The former Super Eagles defender shares his memories of the West Africans’ Olympic glory in Atlanta in 1996
Before the 2020 Olympic Games final, Purpose presents the second part of our series that commemorates Africa’s and Nigeria’s best hour during the tournament, with the people who were there to tell the story.
In 1996, in Atlanta, Nigeria, becomes the first African team to win Olympic gold in the soccer competition – and indeed, there has never been a team from the continent that has surpassed a major men’s match before or since this triumph.
The performance of the Eagles in the United States will live forever in the memories of those who experienced it, not thanks to the living triumph against Brazil and Argentina in the semifinals and finals.
Names like Jay-Jay Okocha, Nwankwo Kanu and Celestine Babayaro will forever be remembered among the greatest of Nigeria, and their achievements will be indelibly hidden in the minds of those who witnessed their achievements.
This week on Purpose, we are delighted to speak to another of the legends of that side – defender Kingsley Obiekwu – as he sits down with Shina Oludare to discuss his memories of the remarkable triumph in Atlanta.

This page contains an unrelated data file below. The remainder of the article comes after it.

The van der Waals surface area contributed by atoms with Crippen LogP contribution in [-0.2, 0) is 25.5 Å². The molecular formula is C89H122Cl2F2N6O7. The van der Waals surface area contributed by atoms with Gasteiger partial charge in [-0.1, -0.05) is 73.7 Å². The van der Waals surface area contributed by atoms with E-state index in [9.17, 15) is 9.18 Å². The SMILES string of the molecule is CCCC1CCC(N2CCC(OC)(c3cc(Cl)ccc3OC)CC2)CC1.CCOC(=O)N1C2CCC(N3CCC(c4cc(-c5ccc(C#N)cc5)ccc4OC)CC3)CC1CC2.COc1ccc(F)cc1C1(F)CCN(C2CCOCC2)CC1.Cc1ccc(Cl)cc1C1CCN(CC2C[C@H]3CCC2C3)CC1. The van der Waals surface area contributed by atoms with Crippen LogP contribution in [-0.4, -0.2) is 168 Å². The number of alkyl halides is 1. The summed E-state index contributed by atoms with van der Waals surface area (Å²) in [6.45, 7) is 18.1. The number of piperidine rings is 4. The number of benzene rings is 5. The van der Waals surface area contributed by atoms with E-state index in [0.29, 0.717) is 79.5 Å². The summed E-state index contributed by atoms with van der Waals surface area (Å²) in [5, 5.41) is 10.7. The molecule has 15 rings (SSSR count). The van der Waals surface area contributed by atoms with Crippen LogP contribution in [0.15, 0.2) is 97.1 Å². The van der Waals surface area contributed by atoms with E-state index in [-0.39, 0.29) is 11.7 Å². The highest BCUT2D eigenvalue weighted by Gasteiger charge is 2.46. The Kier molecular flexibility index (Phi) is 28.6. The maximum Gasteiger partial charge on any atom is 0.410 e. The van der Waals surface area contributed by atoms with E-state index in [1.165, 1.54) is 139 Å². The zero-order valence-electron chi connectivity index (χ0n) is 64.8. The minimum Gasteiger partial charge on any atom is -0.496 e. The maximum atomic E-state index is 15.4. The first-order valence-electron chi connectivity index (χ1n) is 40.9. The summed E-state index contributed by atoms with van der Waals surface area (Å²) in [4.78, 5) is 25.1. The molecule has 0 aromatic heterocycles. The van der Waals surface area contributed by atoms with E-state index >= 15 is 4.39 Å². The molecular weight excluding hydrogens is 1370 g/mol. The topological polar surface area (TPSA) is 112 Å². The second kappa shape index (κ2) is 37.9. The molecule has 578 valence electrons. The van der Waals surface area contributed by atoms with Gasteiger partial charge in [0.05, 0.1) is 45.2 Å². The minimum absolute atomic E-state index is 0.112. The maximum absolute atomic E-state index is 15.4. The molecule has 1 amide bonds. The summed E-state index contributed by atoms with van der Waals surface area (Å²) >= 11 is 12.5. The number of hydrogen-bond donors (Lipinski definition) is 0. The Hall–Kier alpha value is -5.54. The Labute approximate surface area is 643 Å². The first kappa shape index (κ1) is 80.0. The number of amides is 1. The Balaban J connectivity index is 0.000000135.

In part one of this series, the great Garba Lawal shared his memories of the glorious summer in the United States and now Obiekwu gives his opinion on Nigeria’s best hour.
The defender has already made the leap to European football, and played with the Dutch Go Ahead Eagles during the Olympics.
He started his career at Udoji United in his home country, but never represented a European club again after leaving the Eagles in 1998.
Obiekwu would represent Al Ahli in Dubai and the Egyptian side Al Masry, between Enints Rangers.
He hung up his boots in 2006 after winning the last of his eight Nigeria matches in 1999.
The Olympics were the culmination of Obiekwu’s short international career, and he was unable to represent the West African giants at a major tournament, having been part of the legendary team that won the world at the 96 Games.
None of the representatives of Africa in Japan during the ongoing event were close to the performance of Nigeria.
While Ivory Coast and Egypt reached the knockout stages to fall behind Spain and Brazil respectively, South Africa’s and Zambia’s women’s team was eliminated in the group stage.